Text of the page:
A Revolutionary Jet Bomber
|Junkers Ju 287|
The Junkers Ju 287 bomber was another final-year jet aircraft project by the Luftwaffe that ran out of time. It is another tale of wasted opportunity, but also a tale of a design quite literally decades ahead of its time.
Work began in 1943. There were three prototypes under assembly before the war ended, and only the first one flew for the Germans. The task was to develop a fast bomber that could, for instance, hit the invasion beaches without fear of fighter interception. Head designer Dr. Hans Wocke proposed the revolutionary forward-swept wing shape in order to solve certain stability problems, such as placement of the bomb load in single location and to provide extra lift at slow airspeeds present at landing and takeoff. The concept was under consideration in Russia and the United States, but only in Germany was it considered for jet aircraft.
The first prototype flew on 16 August 1944. It was assembled from spare parts of other aircraft such as the Heinkel 177 simply to test the aerodynamics. It had four jet engines, perhaps the first plane to have four. The craft flew well for the most part, but test pilot Siegfried Holzbaur noticed too much wing warping. By this time, the Luftwaffe High Command (Reichsluftfahrtministerium or "RLM") had given absolute priority to jet fighter designs, so all bomber projects were cancelled. However, as was often the case in the Third Reich, the factory continued working on the project anyway.
The first (V1) prototype continued on 17 test flights without crashing, but they all must have been at slow speed. The test pilot found the plane to be very maneuverable. In light of the failures of other cutting edge projects, that was not a bad introduction, and the flights enabled some sorting out of jet engine issues and the like. Ultimately, though, testing was shelved until March 1945, when work suddenly resumed for some reason.
At this point the next two prototypes, which were in the form of the actual design rather than just makeshift parts, neared completion. It was, however, all a dead end, because post-war tests showed that the materials in existence could not have supported the spars at jet engine speeds. It was a straightforward matter of mass versus strength, and the materials at the time simply were not strong enough.
|Three views of the Junkers Ju 287. The main problem was that the wings were swept too far forward for the materials at hand to support. A much smaller sweep might have worked.|
The project would have had to have been cancelled by the Germans as impractical after further development in 1945 if the war had continued - for how could it possibly fly for the Germans when the post-war Americans and the Soviets could not come up with strong enough materials? The whole project shows the danger of trying to leap too far ahead in your designs. After extensive work, Wocke might have come up with a workable design that vastly reduced the amount of forward sweep in the wings, which might then have eliminated the problem, but that would have required a major redesign that would have taken years to implement - a quest even the Russians decided was a waste of time.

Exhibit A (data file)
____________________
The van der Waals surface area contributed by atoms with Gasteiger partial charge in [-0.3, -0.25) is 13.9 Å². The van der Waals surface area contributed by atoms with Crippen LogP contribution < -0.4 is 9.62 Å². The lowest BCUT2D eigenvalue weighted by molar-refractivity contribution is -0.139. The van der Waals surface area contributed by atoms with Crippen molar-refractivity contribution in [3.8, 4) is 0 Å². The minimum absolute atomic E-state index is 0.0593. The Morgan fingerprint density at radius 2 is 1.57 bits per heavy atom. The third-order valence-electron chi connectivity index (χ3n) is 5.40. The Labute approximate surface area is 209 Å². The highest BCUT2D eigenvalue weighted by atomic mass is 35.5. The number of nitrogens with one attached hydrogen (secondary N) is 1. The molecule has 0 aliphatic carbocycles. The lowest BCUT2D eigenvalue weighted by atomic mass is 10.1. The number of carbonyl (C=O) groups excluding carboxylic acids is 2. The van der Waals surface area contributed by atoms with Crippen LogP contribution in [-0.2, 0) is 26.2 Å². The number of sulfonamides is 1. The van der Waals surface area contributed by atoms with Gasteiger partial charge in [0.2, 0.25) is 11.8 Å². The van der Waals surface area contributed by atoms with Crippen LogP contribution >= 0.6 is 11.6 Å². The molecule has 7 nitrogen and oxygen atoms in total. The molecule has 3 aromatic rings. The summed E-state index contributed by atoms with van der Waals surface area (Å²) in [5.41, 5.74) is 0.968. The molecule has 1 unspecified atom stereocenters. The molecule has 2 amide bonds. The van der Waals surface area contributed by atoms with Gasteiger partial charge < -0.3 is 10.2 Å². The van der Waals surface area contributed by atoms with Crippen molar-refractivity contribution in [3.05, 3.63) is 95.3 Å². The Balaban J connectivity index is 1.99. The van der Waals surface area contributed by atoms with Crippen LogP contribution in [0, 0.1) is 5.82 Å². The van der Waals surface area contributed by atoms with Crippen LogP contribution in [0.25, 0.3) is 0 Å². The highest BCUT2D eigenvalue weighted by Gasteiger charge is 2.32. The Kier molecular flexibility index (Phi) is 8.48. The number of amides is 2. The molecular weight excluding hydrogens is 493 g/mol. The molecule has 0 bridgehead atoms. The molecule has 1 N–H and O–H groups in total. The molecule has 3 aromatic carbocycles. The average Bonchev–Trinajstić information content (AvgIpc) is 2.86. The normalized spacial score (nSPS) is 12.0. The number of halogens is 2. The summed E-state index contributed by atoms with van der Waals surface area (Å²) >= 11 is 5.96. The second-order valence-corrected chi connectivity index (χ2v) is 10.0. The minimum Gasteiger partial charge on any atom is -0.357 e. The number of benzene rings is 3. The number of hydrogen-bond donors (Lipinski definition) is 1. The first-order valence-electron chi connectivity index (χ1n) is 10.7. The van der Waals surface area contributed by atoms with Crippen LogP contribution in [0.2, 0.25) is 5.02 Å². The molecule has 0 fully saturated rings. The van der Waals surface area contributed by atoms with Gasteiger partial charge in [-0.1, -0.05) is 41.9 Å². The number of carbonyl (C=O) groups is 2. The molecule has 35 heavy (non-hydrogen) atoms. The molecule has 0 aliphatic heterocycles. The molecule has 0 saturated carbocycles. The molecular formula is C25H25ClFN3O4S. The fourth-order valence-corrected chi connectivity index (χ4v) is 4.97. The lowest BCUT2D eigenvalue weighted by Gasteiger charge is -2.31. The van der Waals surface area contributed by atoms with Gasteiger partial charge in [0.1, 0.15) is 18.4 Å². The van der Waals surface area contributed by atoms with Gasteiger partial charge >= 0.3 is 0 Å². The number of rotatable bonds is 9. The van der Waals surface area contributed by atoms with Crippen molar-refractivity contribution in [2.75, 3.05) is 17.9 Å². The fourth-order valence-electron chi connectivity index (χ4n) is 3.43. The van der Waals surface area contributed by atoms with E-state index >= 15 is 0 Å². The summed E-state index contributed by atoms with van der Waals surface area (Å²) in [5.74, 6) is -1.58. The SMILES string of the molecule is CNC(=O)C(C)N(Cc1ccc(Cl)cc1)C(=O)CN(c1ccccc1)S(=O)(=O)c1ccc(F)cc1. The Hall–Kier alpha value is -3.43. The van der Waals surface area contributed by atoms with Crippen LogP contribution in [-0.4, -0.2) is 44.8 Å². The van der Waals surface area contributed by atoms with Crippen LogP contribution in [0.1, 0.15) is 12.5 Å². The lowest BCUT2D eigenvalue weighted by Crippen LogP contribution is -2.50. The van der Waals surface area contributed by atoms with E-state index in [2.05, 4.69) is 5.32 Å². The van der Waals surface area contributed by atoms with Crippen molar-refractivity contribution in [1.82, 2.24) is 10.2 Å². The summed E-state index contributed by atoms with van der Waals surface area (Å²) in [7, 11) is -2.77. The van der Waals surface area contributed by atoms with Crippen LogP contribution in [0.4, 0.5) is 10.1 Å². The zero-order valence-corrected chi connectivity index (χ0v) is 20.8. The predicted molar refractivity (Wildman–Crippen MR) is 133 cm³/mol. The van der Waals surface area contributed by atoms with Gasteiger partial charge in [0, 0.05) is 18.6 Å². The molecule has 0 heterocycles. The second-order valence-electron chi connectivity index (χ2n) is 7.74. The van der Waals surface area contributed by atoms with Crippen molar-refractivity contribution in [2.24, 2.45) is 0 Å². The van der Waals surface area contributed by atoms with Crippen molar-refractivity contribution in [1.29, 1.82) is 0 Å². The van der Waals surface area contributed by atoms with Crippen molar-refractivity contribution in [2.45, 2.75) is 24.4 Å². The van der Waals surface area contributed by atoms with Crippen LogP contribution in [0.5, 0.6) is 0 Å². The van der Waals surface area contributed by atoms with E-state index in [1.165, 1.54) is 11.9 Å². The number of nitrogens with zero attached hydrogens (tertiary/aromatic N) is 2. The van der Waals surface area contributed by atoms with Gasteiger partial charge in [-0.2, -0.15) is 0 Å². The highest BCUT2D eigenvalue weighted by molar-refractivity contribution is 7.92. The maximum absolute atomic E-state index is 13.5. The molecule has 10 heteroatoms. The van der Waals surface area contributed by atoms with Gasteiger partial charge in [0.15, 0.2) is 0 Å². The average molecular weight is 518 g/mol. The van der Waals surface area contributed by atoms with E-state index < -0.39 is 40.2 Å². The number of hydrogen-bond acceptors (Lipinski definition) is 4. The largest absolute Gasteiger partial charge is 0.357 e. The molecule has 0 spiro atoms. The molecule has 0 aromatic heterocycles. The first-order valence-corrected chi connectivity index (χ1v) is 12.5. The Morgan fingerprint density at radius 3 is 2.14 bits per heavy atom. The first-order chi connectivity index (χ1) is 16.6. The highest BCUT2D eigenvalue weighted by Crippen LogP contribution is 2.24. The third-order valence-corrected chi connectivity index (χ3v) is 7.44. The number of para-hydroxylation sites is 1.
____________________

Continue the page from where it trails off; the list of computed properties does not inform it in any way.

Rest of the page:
The RLM finally had seen the true revolutionary qualities of the jet class of war planes, but it was far too late, and in any event this was the wrong design. The war ended the following month with only one of the two remaining prototypes at 80% completion and the other just begun. The Soviets captured the prototype planes at Leipzig in Czechoslovakia and took them back to study, along with Dr. Wocke and his staff, but little came of it (perhaps because the German designers were not enthusiastic communists and did not have their hearts in it, or because of the materials problem). Dr. Wocke was allowed to return to East Germany in 1954, thence escaping to West Germany. He continued his development of the forward-swept wing concept and produced numerous slow-speed variants that flew well for businessmen. Even he, though, could not have made a high-speed jet work without the necessary materials.
|The Ju 287 has an uncanny resemblance at this angle to much later bombers with multiple jet engines. It may not have been able to fly at high speeds, but it was beautiful.|
It turned out that, once again, the German designers were decades ahead of their time, as with the Horten Brothers' stealth fighter, the HO-229. In fact, the Ju 287 may still be ahead of its time to this day, and it probably was the most advanced German design to actually fly (perhaps sharing that distinction with the Horten, inarguably a technological breakthrough on several fronts).
|The V-2 prototype nearing completion|
Was it a Crazy Idea?
Well, you look at that crazy bomber and immediately think, "Those stupid Germans, no wonder they lost the war, wasting their time on fool's errands like that!"
In answer to that statement, well, maybe yes, maybe no. Certainly, the Ju-287 did not help the Germans to stave off defeat. They wasted a lot of time and effort on its development, just as they did on many other advanced designs.
As usual for those who read my blog, there is a 'the rest of the story' to this tale.
Only with the development of composite materials of great strength thirty years after the war were the forward-swept wing-warping (aeroelastic bending) problems observed at high speeds during the very first German test flights overcome.
Also, new technologies enabled jets to be dynamically unstable but flown with heavy computer assistance. Since then, the Americans (with the Grumman X-29) and the Russians (the Sukhoi Su-47) have experimented with the concept, but development has not proceeded.
If the major powers in the 1980s and 1990s had required a highly agile fighter, the forward-swept wing design could have been finalized. They soon turned in other directions - we think.
|The X-29, the heir of the Ju-287, a NASA demonstration aircraft of the 1990s.|